• 2. Vulnerabilities in the application: If the application has security vulnerabilities such as injection attacks or misconfigured permissions, it can result in access token leakage.
  • 3. Phishing attacks: Users might fall victim to phishing attacks where they unknowingly provide their access token to malicious actors.
  • 4. Third-party integrations: If the access token is shared with third-party services or libraries that are not secure, it can lead to leakage.

What are the risks of leaking a Hugging Face user access token

When it comes to secret management, it is crucial for developers to understand the risks associated with leaking a Hugging Face user access token. Here are some specific risks related to this token:

  • Unauthorized Access: If a Hugging Face user access token is leaked, unauthorized individuals may gain access to the user's account and sensitive data.
  • Data Breach: Leaking the access token can lead to a potential data breach, compromising the confidentiality and integrity of the user's information.
  • Abuse of Resources: Attackers could misuse the access token to perform malicious actions, such as making unauthorized API calls or tampering with the user's data.
  • Reputation Damage: A security incident resulting from a leaked access token can tarnish the reputation of the user and the organization associated with the token.

It is essential for developers to implement robust secret management practices and be vigilant about protecting access tokens to mitigate these risks and ensure the security of their applications and users.

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Hugging Face user access token security best practices

  • Avoid embedding the secret directly in your code. Instead, use environment variables or secrets managers
  • Secure storage: store the Hugging Face user access token in a secure location, such as a password manager or a secrets management service.
  • Regular rotation: periodically rotate the API key to minimize the risk of long-term exposure.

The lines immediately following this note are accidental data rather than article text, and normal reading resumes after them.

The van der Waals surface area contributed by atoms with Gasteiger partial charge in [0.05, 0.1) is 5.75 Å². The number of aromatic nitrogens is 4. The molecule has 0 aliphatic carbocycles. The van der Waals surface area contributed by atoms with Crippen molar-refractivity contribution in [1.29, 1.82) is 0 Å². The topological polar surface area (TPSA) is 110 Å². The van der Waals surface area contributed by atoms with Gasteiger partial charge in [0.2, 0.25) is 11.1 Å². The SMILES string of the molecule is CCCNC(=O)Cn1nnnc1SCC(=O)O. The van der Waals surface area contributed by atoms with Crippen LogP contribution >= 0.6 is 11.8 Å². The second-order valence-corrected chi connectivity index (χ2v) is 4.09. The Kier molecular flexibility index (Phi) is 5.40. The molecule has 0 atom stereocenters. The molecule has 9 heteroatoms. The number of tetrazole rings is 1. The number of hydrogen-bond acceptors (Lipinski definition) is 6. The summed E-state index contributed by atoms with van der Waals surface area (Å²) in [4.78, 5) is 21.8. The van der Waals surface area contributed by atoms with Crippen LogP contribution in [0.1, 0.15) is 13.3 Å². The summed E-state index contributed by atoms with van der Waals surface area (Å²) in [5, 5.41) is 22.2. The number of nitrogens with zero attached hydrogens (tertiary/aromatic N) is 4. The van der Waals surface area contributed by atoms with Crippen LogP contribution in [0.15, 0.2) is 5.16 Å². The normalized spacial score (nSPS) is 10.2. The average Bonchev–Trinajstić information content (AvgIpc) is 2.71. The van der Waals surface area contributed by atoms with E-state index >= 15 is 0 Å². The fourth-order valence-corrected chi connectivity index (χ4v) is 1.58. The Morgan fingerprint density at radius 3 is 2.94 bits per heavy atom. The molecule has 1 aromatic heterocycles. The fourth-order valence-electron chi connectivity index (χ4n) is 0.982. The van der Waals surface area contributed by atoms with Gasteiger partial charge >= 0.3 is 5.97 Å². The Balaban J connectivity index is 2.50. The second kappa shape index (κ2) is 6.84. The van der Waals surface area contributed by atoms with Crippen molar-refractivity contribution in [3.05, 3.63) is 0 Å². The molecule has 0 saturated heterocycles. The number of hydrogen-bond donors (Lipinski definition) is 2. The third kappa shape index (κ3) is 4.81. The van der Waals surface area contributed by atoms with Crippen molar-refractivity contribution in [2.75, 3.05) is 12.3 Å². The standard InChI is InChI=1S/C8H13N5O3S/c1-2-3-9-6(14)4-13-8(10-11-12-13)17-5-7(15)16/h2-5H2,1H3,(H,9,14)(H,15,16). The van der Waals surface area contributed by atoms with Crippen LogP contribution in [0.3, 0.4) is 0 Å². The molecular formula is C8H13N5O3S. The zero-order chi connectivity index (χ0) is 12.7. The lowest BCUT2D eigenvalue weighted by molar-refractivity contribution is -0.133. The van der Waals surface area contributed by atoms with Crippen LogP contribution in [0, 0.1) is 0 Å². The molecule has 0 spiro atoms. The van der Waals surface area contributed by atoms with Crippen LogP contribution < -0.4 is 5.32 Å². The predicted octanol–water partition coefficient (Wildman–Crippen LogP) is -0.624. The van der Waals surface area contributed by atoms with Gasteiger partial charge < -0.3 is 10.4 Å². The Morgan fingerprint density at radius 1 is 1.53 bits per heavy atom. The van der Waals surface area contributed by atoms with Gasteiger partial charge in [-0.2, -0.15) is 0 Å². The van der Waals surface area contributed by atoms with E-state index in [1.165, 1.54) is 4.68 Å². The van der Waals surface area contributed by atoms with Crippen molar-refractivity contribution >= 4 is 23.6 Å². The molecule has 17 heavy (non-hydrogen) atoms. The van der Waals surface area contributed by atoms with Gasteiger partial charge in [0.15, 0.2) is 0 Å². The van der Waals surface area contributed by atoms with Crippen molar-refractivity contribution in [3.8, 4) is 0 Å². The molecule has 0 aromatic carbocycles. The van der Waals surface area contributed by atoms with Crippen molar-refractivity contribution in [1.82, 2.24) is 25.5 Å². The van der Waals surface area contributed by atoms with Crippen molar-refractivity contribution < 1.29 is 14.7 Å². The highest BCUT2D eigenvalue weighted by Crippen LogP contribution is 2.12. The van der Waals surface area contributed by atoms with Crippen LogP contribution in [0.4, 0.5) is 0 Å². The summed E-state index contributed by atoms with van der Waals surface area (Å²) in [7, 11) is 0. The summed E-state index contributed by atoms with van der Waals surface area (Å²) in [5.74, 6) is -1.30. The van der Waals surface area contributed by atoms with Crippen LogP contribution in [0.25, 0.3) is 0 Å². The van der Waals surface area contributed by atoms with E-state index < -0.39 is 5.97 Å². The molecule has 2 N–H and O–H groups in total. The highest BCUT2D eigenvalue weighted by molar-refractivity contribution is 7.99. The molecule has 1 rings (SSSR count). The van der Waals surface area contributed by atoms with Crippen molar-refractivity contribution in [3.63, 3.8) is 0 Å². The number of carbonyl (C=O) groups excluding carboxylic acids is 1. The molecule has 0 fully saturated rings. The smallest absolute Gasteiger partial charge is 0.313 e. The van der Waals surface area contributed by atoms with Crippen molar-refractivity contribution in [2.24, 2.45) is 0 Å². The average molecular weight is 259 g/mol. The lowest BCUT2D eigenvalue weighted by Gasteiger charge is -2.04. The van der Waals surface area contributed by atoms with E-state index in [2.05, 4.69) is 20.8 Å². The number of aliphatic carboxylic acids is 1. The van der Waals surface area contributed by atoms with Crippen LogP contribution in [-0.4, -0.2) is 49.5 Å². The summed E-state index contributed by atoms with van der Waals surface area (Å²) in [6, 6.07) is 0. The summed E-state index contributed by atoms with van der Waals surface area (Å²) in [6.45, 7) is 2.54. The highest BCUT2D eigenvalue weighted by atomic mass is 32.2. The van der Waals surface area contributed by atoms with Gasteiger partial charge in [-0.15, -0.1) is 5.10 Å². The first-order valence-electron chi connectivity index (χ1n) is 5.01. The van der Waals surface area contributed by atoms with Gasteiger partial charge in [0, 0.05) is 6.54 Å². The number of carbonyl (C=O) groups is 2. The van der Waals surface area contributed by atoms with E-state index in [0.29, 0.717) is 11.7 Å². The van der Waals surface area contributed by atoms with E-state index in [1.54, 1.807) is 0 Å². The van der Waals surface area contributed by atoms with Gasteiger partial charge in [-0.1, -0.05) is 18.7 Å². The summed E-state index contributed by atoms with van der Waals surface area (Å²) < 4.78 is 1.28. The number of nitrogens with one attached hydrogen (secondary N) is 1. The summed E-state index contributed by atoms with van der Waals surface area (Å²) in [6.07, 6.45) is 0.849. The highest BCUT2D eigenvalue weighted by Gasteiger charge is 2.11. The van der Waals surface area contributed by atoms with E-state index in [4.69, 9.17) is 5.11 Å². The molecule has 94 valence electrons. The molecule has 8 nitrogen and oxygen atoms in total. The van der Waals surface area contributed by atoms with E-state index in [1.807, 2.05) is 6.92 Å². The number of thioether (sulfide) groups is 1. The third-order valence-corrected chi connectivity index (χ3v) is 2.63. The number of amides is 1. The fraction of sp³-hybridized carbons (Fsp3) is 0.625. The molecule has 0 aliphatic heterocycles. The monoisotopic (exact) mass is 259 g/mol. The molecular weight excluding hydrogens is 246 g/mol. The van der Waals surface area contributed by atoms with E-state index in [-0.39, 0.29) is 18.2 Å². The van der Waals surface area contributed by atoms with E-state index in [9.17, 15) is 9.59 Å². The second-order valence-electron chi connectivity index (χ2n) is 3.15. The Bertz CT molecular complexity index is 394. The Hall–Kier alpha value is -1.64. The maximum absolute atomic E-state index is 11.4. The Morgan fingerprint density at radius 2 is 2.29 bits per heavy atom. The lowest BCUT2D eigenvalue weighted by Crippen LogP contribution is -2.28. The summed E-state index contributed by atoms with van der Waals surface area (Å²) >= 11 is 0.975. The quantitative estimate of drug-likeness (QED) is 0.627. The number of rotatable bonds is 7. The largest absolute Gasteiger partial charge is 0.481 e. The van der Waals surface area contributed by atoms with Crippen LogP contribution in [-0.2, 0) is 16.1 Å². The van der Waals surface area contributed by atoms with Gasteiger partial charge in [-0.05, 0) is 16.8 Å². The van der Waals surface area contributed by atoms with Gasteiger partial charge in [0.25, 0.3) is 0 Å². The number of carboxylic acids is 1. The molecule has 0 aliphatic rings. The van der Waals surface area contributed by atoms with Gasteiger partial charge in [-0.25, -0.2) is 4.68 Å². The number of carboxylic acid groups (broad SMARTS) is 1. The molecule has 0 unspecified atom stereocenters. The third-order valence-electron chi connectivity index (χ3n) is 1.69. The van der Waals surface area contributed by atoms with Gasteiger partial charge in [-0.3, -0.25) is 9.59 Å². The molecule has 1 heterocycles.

• Restrict permissions: apply the principle of least privilege by only granting the key the minimum necessary permissions.
  • Monitor usage: regularly check the usage logs for any unusual activity or unauthorized access attempts.
  • Implement access controls: limit the number of users who have access to the secret and enforce strong authentication measures.
  • Use a secrets manager: utilize secret management tools like CyberArk or AWS Secrets Manager for enhanced security.

By adhering to the best practices, you can significantly reduce the risk associated with Hugging Face user access token usage and improve the overall security of your Hugging Face user access token implementations.

Exposing secrets on GitHub: What to do after leaking Credential and API keys

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Hugging Face user access token leak remediation: what to do

What to do if you expose a secret: How to stay calm and respond to an incident [cheat sheet included]

How to check if Hugging Face user access token was used by malicious actors

  • Review Access Logs: Check the access logs of your Hugging Face user access token account for any unauthorized access or unusual activity. Pay particular attention to access from unfamiliar IP addresses (if you haven’t set up a specific allow list) or at odd hours.
  • Monitor Usage Patterns: Look for anomalies in the usage patterns, such as unexpected spikes in data access or transfer.
  • Check Active Connections and Operations: Review the list of active connections and recent operations on your database. Unusual or unauthorized operations might indicate malicious use.
  • Audit API Usage: If possible, audit the usage of your API key through any logging or monitoring services you have integrated with Hugging Face user access token. This can give insights into any unauthorized use of your key.

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Steps to revoke the Hugging Face user access token

Generate a new Hugging Face user access token:

  • Log into your Hugging Face user access token account.
  • Navigate to the API section and generate a new API key.

Update Services with the new key:

  • Replace the compromised key with the new key in all your services that use this API key.